The Current Prototype: Work in Progress - Most recent version at Raytheon STX
Images of Screens
Working Information for the Applet
This applet can be viewed on netscape or on internet explorer. The recommended
version downloads a
plug-in and installs it before running the applet. The plugin allows the
browser to run the applet written in Java 1.1 on Netscape. It also allows users
with Internet Explorer to view the applet as it will appear in Unix environment.
]Since some of the applet interface features still appear a little different on
internet explorer, the plugin version is recomended for previewing. The applet
can now run on these PCs using Netscape and Internet Explorer and on Suns using
Various Options of the interface layout were explored and a hybrid model of the vertical length and color
models was selected for implementation. The one dimensional variables will have histograms with their
length proportional to the number of datasets present. These bars will have redundant color coding. The same color coding scheme will be used to code the data present in each grid of two dimensional variables by overlaying a layer over each grid. The color of the overlay will depend on the number of data sets
present in each of the one dimensional grids.
Mockups of the three alternative schemes for the Interface
Selected Layouts - using redundant color and length coding for 1D data and color coding for 2d data
Vertical Interface with Annual (thick) Histogram Bars
Transparent Grid - Opaque Map
MultiValued Attribute Problem:
Query Previews present visual representations of data distribution patt
erns along certain meaningful parameters. As users use specialized widgets to
select the ranges of the parameters that interest them, the visual
representations change and the user gains a better understanding of the data
distribution patterns. Earlier implementations of the query previews solutions
ran into the problem of multi-valued attributes. Multi-valued attributes is a
term used to define a situation where there are more than one value for a
given attribute, for instance there are more than one actors in a movie. The
first solution to this problem was to duplicate the entries for each instance
of the multiple values. In some cases this lead to a large explosion of the
database and produced noticeably erroneous results (total number of hits). The
next solution was applicable to situations where all the parameters were
range variables and used Euler's formula was used to delete the replications.
Euler's formula computes the number of datasets that actually fulfil a query
by using a few simple arrays of data. Temporal data is considered
one-dimensional and has two arrays associated with it. The first array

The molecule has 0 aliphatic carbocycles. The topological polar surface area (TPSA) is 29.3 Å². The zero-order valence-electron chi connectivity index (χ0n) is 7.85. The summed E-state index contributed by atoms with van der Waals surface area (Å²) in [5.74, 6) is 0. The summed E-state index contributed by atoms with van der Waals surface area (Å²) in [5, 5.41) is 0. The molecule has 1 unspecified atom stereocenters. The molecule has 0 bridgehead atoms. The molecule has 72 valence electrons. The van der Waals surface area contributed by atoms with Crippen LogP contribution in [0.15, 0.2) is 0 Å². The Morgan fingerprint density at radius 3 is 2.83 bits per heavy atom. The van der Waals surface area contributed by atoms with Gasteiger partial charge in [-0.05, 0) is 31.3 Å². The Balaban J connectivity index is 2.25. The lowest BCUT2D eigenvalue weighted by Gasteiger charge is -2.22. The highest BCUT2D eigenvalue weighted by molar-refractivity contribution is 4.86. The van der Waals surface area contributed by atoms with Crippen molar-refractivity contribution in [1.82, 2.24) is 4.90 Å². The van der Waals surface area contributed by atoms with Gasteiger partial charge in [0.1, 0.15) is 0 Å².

specifies the counts of granules for each cell and the second array specifies
the number of granules that cross over from one cell to the next. For instance
the first array specifies the number of granules that have data for a cell
say march 1979 and April 1979 and the next array specifies the number of
granules that have data in both the months, march and April of 1979. If a user
queries how many granules have data for the months of March and April of 1979,
using Euler's formula the answer is the sum of all the granules per cell less
the sum of the crossovers for all the granules. In the case of the
geographic parameter, which is two dimensional, there are two more arrays
corresponding to vertical crossovers and vertex of corner crossovers. The sum
of the vertical edge arrays is subtracted from the net count and the sum of
the vertex array is added back in. The appeal of this solution, in addition to
the fact that it elegantly takes care of the multi-valued attribute problem
is that all the client needs is a set of four arrays of at-most (72 X 36) =
2592 integers (or 331 KB). This is the maximum amount of data that needs to
be transferred to the applet for each query.
The interface widgets were developed and a server side program was created to
return the answers to the queries made by the client side applet. This paper
is a brief description of the techniques that were used as solutions for this
server side application.
The CZCS database with more than 80,000 granules was used as a trial data-set.
The initial solutions have been limited to only two parameters time and
Using this prototype tool, users can preview the data distribution along
prespecified paramaeters and make their queries narrower even while minimizing
the possibility of zero and million hit querires. The parameters can be one
dimensional like time or two dimensional like geographical area. To select
a temporal region of interest the user is presented with a screen that has
a Range Slider, a histogram of the data distribution and a logarithmic scale.
As they slide the double slider to describe the zone of
interest, the length of the bar in the scale reflects the number of datasets (or
granules) that contain data for any part of that time period. The bar is also